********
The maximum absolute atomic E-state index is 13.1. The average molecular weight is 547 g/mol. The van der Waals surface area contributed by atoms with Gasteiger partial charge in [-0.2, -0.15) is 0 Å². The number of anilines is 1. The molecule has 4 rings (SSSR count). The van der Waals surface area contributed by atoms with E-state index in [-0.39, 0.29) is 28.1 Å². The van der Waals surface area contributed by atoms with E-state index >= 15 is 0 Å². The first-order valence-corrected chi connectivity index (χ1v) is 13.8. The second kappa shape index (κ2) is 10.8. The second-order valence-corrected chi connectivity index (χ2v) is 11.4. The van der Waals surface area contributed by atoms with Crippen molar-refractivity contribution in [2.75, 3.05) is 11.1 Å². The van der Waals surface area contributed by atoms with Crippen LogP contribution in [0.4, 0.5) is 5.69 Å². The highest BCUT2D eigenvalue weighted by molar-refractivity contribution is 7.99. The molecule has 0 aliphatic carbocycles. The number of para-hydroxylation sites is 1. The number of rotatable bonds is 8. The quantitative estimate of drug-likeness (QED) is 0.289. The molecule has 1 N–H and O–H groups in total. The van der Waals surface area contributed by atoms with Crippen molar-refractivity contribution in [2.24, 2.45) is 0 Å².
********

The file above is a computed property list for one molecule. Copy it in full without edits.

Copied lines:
The maximum absolute atomic E-state index is 13.1. The average molecular weight is 547 g/mol. The van der Waals surface area contributed by atoms with Gasteiger partial charge in [-0.2, -0.15) is 0 Å². The number of anilines is 1. The molecule has 4 rings (SSSR count). The van der Waals surface area contributed by atoms with E-state index in [-0.39, 0.29) is 28.1 Å². The van der Waals surface area contributed by atoms with E-state index >= 15 is 0 Å². The first-order valence-corrected chi connectivity index (χ1v) is 13.8. The second kappa shape index (κ2) is 10.8. The second-order valence-corrected chi connectivity index (χ2v) is 11.4. The van der Waals surface area contributed by atoms with Crippen molar-refractivity contribution in [2.75, 3.05) is 11.1 Å². The van der Waals surface area contributed by atoms with Crippen LogP contribution in [0.4, 0.5) is 5.69 Å². The highest BCUT2D eigenvalue weighted by molar-refractivity contribution is 7.99. The molecule has 0 aliphatic carbocycles. The number of para-hydroxylation sites is 1. The number of rotatable bonds is 8. The quantitative estimate of drug-likeness (QED) is 0.289. The molecule has 1 N–H and O–H groups in total. The van der Waals surface area contributed by atoms with Crippen molar-refractivity contribution in [2.24, 2.45) is 0 Å².